BEIJING, Feb. 13 (UPI) -- The director of a Chinese government research institute has suggested China revamp its energy strategy to secure its energy future.
Li Wei, head of the Development Research Center of the State Council, China's Cabinet -- in a paper published in the People's Daily newspaper -- called for a "secure, green and efficient" system of energy production and consumption in China, Xinhua News Agency reported Wednesday.
While growth of China's energy demand will experience a slowdown because of the cooling of its economy, China will continue to depend more on foreign suppliers of oil and natural gas, says Li's report, "Foreseeing and Analyzing China's Future Energy Development."
Li's report calls for China to set clear strategic goals to limit dependency on foreign oil and natural gas.
Li says as much as 75 percent of China's oil could be imported by 2030, and its dependency on foreign natural gas will also rise rapidly, raising energy security concerns.
The U.S. Energy Information Administration projects China's oil consumption will continue growing at a "moderate pace" through 2014 to approximately 11.1 million barrels per day and that its net oil imports will reach 6.6 million barrels per day compared to 5.5 million barrels per day for the United States.
"China has the largest oil and gas production in the Asia-Pacific region and the largest coal production in the world, but the country's escalating energy demand is increasing its reliance on imports and need to secure more energy supplies," the EIA said in a statement last week, China Daily reports.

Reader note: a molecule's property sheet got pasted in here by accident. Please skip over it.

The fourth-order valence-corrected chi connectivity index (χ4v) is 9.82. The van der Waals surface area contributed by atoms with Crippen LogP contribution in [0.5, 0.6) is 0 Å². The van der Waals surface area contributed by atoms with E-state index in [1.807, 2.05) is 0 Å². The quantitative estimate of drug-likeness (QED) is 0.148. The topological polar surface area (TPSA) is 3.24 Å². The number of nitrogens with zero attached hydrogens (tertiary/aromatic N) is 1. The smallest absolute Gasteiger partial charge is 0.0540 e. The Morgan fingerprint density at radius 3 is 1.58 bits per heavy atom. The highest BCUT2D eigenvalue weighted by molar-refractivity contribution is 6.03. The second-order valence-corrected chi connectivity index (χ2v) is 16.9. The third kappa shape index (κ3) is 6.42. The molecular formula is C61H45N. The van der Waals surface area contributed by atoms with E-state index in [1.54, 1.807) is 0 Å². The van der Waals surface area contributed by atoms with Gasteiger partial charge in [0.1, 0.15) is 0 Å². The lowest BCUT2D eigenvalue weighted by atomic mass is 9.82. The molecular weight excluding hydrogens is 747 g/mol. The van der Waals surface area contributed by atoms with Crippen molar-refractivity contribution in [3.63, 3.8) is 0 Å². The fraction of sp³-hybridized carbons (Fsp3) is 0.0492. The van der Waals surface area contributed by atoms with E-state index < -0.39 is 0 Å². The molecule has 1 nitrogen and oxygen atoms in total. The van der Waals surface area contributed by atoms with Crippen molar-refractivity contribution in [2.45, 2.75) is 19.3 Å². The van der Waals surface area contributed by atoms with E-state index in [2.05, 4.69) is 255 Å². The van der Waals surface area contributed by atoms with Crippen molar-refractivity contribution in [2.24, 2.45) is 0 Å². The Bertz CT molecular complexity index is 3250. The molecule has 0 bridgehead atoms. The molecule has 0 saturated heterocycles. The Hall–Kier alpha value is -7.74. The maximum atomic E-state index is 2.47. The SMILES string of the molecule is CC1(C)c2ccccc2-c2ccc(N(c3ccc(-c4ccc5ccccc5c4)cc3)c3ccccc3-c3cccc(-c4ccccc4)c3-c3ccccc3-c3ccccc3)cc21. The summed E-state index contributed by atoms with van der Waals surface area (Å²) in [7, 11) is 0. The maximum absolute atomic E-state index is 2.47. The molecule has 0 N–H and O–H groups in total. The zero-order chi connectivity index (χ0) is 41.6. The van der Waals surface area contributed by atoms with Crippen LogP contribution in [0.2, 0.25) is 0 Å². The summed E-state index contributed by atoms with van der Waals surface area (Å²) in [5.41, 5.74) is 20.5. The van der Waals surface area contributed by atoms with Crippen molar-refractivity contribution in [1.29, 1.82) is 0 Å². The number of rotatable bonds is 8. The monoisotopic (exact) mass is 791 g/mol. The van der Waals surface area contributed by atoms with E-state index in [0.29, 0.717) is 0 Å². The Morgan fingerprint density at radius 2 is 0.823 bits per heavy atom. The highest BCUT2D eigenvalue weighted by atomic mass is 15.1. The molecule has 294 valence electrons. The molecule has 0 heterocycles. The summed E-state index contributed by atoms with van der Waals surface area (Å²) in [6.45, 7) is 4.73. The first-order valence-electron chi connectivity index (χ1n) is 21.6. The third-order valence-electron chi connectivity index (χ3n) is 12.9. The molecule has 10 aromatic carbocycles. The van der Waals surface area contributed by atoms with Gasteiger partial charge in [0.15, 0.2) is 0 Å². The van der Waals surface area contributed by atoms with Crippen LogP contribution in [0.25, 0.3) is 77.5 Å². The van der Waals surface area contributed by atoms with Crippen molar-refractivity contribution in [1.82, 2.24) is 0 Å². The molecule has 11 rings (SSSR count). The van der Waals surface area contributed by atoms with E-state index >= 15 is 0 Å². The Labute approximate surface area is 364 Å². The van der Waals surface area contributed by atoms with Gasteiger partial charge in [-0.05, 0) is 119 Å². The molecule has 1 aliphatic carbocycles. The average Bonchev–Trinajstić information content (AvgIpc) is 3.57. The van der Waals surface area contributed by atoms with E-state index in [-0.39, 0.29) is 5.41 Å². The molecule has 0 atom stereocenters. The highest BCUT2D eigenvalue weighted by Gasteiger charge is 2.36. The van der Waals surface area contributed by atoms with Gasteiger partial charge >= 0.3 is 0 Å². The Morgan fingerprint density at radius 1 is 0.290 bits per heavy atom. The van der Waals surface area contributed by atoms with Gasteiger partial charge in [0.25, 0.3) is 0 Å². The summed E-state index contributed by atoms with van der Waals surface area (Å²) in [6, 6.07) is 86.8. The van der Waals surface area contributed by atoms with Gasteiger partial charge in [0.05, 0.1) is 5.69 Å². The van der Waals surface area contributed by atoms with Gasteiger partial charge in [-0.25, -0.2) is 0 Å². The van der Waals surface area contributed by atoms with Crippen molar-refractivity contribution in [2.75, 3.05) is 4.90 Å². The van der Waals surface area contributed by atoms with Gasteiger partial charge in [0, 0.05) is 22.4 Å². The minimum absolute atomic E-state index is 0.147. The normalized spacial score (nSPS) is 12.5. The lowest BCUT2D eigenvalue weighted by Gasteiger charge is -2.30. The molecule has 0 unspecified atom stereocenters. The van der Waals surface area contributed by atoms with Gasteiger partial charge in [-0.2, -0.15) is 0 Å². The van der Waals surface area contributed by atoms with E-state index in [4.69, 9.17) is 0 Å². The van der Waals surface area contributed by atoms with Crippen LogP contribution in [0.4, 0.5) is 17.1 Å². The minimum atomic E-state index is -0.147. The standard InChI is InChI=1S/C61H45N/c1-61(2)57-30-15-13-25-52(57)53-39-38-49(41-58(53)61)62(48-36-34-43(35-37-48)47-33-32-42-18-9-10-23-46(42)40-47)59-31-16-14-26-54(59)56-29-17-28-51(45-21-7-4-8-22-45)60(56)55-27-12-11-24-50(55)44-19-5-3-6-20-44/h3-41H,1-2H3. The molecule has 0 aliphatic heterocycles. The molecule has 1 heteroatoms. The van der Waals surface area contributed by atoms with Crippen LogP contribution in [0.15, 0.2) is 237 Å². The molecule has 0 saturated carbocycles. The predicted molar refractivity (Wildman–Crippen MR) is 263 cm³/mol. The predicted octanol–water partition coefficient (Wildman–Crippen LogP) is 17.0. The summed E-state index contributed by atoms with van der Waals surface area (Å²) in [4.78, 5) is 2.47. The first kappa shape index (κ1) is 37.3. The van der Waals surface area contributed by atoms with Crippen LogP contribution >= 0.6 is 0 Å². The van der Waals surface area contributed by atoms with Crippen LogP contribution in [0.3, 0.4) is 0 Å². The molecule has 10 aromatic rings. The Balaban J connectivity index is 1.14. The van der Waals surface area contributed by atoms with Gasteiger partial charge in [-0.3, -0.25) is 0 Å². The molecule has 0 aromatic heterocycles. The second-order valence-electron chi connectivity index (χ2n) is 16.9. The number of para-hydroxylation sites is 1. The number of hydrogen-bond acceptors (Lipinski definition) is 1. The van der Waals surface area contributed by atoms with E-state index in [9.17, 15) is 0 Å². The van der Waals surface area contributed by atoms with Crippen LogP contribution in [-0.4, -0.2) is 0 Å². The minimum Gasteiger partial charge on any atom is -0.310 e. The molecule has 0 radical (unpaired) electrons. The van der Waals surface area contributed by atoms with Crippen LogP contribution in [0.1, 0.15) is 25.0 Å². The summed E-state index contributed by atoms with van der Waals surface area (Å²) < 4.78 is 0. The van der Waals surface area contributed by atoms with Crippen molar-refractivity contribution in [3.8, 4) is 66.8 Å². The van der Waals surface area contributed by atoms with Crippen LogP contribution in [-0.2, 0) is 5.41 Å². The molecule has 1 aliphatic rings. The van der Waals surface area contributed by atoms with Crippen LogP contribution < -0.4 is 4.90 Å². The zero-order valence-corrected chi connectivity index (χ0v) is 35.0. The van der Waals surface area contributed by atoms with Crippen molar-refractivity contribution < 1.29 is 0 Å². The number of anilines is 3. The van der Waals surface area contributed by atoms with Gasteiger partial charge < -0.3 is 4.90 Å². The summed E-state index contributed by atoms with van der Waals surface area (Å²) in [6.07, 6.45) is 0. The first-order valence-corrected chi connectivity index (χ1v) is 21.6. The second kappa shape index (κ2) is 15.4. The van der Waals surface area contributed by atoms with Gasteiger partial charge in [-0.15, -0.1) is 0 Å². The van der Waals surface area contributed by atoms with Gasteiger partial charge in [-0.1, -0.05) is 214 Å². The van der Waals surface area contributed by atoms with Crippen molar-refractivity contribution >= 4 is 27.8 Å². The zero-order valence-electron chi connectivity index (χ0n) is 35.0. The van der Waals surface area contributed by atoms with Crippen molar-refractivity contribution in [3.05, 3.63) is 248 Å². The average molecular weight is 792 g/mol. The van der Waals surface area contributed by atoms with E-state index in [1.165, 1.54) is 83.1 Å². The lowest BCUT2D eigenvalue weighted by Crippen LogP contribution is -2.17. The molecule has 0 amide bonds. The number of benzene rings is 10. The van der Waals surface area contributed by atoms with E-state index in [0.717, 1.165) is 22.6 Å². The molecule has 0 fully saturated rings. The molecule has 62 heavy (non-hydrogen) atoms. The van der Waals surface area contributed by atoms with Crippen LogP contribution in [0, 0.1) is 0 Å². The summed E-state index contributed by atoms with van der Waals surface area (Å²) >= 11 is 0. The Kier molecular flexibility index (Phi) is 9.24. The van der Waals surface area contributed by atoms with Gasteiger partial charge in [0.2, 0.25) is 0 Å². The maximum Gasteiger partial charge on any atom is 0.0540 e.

Li warns in his report that China's energy supply risks might be worsened by complicated and volatile geopolitical circumstances.
"Rising risk for the energy transportation routes will pose new challenges which will be directly affected by geopolitical risks in the neighboring regions, the Middle East and Africa," he wrote.
Although the United States has become more energy independent, it is still likely to continue its grip on oil resources in the Middle East, says Xinhua's report on Li's article.
Xinhua's report notes that the United States' reduced dependence on foreign oil will encourage the United States to advance its agenda in the Middle East region, thus making the world's energy market even more unpredictable.
The EIA says the Middle East remains China's largest source of crude oil imports, supplying 2.9 million barrels per day, or 52 percent in 2013.
The Xinhua report says Li's article is based on two years of research led by the Development Research Center and supported by more than 70 experts, including individuals from Royal Dutch Shell, Harvard University and Tsinghua University.